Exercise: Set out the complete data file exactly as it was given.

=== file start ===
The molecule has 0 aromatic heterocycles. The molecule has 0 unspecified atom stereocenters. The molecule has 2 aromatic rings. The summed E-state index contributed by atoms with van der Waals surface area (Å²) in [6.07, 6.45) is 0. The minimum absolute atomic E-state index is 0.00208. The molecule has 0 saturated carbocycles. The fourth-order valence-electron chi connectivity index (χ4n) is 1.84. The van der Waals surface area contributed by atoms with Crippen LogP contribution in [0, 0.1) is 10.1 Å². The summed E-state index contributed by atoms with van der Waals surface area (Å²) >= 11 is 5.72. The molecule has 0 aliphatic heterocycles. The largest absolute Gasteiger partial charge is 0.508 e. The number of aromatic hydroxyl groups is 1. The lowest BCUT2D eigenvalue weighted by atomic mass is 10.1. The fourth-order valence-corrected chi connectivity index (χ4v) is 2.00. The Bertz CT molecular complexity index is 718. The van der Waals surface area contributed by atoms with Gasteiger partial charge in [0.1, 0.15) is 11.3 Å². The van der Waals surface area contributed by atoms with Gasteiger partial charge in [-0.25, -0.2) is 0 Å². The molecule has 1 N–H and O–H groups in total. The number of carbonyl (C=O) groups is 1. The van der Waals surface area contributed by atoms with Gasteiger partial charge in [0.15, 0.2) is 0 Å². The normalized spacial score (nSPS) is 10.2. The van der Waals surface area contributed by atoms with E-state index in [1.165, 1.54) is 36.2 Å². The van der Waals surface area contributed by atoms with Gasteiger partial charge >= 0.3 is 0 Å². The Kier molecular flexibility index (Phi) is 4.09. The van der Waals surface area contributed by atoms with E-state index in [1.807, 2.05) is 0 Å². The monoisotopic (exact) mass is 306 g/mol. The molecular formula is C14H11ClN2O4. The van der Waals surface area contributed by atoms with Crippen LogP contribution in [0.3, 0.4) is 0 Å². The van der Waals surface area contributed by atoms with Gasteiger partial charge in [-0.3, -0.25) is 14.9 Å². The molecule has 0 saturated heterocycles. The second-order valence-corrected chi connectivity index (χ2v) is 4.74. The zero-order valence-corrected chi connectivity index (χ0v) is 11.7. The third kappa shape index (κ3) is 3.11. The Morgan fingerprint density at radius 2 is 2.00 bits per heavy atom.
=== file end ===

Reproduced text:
The molecule has 0 aromatic heterocycles. The molecule has 0 unspecified atom stereocenters. The molecule has 2 aromatic rings. The summed E-state index contributed by atoms with van der Waals surface area (Å²) in [6.07, 6.45) is 0. The minimum absolute atomic E-state index is 0.00208. The molecule has 0 saturated carbocycles. The fourth-order valence-electron chi connectivity index (χ4n) is 1.84. The van der Waals surface area contributed by atoms with Crippen LogP contribution in [0, 0.1) is 10.1 Å². The summed E-state index contributed by atoms with van der Waals surface area (Å²) >= 11 is 5.72. The molecule has 0 aliphatic heterocycles. The largest absolute Gasteiger partial charge is 0.508 e. The number of aromatic hydroxyl groups is 1. The lowest BCUT2D eigenvalue weighted by atomic mass is 10.1. The fourth-order valence-corrected chi connectivity index (χ4v) is 2.00. The Bertz CT molecular complexity index is 718. The van der Waals surface area contributed by atoms with Gasteiger partial charge in [0.1, 0.15) is 11.3 Å². The van der Waals surface area contributed by atoms with Gasteiger partial charge in [-0.25, -0.2) is 0 Å². The molecule has 1 N–H and O–H groups in total. The number of carbonyl (C=O) groups is 1. The van der Waals surface area contributed by atoms with Gasteiger partial charge in [0.15, 0.2) is 0 Å². The normalized spacial score (nSPS) is 10.2. The van der Waals surface area contributed by atoms with E-state index in [1.165, 1.54) is 36.2 Å². The van der Waals surface area contributed by atoms with Gasteiger partial charge >= 0.3 is 0 Å². The Kier molecular flexibility index (Phi) is 4.09. The van der Waals surface area contributed by atoms with E-state index in [1.807, 2.05) is 0 Å². The monoisotopic (exact) mass is 306 g/mol. The molecular formula is C14H11ClN2O4. The van der Waals surface area contributed by atoms with Crippen LogP contribution in [0.3, 0.4) is 0 Å². The van der Waals surface area contributed by atoms with Gasteiger partial charge in [-0.3, -0.25) is 14.9 Å². The molecule has 0 saturated heterocycles. The second-order valence-corrected chi connectivity index (χ2v) is 4.74. The zero-order valence-corrected chi connectivity index (χ0v) is 11.7. The third kappa shape index (κ3) is 3.11. The Morgan fingerprint density at radius 2 is 2.00 bits per heavy atom.